Road To The Olympic Games

Olympics Summer

'I'm really sorry': Van Koeverden

Dumbfounded Adam van Koeverden was at a loss for words following his eighth-place finish in the K-1 1000 race Friday in Beijing.

Canadian kayaker apologizes for dismal showing in K-1 1000

After climbing out of his kayak, Adam van Koeverden stopped to talk to a reporter, who asked what had gone wrong.

"I don’t know. I just didn’t have it. It’s a hell of a time not to have it," the dejected athlete said following his race Friday in Beijing. "That’s the worst 1,000 [metres] I have put together in years. I was a spectator."  

Then he looked at the television camera recording the interview and addressed viewers. "I’m sorry," he said, beads of sweat dripping from his face. "I’m really sorry."

Van Koeverden had not just fallen short of the medal podium in the K-1 1000, he had fallen apart.

Canada’s most celebrated athlete at the Beijing Olympics, and the Canadian flag-bearer at the opening ceremony, was considered a lock for a medal in this race.

He won a bronze in the 1,000 at the 2004 Athens Games and grew stronger in subsequent years. He placed second at the 2005 and 2007 world championships, and collected two gold medals and one bronze in three World Cup races this season.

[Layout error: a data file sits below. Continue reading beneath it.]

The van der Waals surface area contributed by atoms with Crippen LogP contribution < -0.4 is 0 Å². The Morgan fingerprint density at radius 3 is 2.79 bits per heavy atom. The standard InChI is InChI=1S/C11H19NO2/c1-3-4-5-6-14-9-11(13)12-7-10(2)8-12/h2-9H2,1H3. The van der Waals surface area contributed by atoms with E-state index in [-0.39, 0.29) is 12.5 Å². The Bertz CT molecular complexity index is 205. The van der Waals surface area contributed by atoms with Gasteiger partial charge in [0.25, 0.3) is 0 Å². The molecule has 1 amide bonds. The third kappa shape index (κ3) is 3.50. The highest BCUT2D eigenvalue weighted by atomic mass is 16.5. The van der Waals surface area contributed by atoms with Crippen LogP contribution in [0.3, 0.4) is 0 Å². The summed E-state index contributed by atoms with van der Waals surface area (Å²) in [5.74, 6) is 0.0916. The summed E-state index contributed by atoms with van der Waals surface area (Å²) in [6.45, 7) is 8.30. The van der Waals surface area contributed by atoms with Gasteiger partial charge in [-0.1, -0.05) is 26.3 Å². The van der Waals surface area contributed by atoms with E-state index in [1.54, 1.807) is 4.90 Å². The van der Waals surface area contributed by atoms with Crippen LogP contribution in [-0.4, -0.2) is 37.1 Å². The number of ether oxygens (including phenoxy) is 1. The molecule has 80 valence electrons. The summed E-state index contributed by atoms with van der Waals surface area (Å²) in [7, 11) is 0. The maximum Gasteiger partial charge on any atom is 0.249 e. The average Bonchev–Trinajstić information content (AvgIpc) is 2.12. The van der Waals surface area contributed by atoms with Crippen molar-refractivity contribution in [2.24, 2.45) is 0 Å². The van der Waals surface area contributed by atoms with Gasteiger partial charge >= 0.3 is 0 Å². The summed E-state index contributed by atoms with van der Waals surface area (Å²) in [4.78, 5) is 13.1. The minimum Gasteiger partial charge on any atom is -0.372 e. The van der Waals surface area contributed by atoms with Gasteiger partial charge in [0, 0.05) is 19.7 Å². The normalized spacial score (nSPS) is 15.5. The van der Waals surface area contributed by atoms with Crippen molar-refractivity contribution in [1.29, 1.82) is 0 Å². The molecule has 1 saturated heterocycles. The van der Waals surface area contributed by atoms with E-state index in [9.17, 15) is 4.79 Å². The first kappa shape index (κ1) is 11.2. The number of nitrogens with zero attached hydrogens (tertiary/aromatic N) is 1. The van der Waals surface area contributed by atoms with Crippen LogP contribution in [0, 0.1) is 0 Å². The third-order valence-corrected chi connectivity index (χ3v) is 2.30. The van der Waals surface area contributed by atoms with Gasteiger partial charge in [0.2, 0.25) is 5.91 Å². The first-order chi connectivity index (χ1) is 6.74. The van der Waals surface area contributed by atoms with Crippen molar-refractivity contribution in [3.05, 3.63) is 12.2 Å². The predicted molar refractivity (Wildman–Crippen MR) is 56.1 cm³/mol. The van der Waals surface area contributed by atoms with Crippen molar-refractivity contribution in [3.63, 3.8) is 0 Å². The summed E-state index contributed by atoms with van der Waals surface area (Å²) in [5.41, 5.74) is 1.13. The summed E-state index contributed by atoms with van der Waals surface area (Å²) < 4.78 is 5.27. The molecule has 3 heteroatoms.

Last month, Sports Illustrated predicted he would win the silver medal in Beijing. 

But on the sparkling water at Shunyi Olympic Rowing-Canoeing Park on Friday, the inconceivable happened.

Fades after strong start

Van Koeverden had a strong start and stayed within striking distance of leader Tim Brabants of Great Britain well past the midway mark.

But Brabants started to pull away from the Canadian and, in the last 250 metres of the race, so did the rest of the field.

Van Koeverden’s situation grew bleaker with each passing lane marker until he finished more than five seconds back of gold-medal winner Brabants, in eighth place, crossing the finish line as little more than an afterthought. 

He crumpled under the weight of the disappointment, clasping his head in his hands.

Had he made an error? Had the pressure been too great?

Van Koeverden had no explanation.

"I have based a whole career on surprising myself and the people around me," he said, "and I think, in a way, I have done it again."

Specialty is 500

The athlete's fans point out that the 1,000 is not his strong suit. He specializes in the 500 and has dominated that distance for years. He is the defending Olympic and world champion, and won all three races on the World Cup circuit this season.

But a troubling question hangs in the dodgy Beijing air and, perhaps, in van Koeverden’s mind: Will he be able to bounce back from this disappointment in time for the sprint on Saturday?

"Well, I’ve only got 24 hours to regroup. I'm really just putting this race behind me and coming back to have a good one tomorrow. That’ll be tough. But the Olympics are supposed to be difficult."

Sports Illustrated predicted he would win the gold in the 500, ahead of Brabants.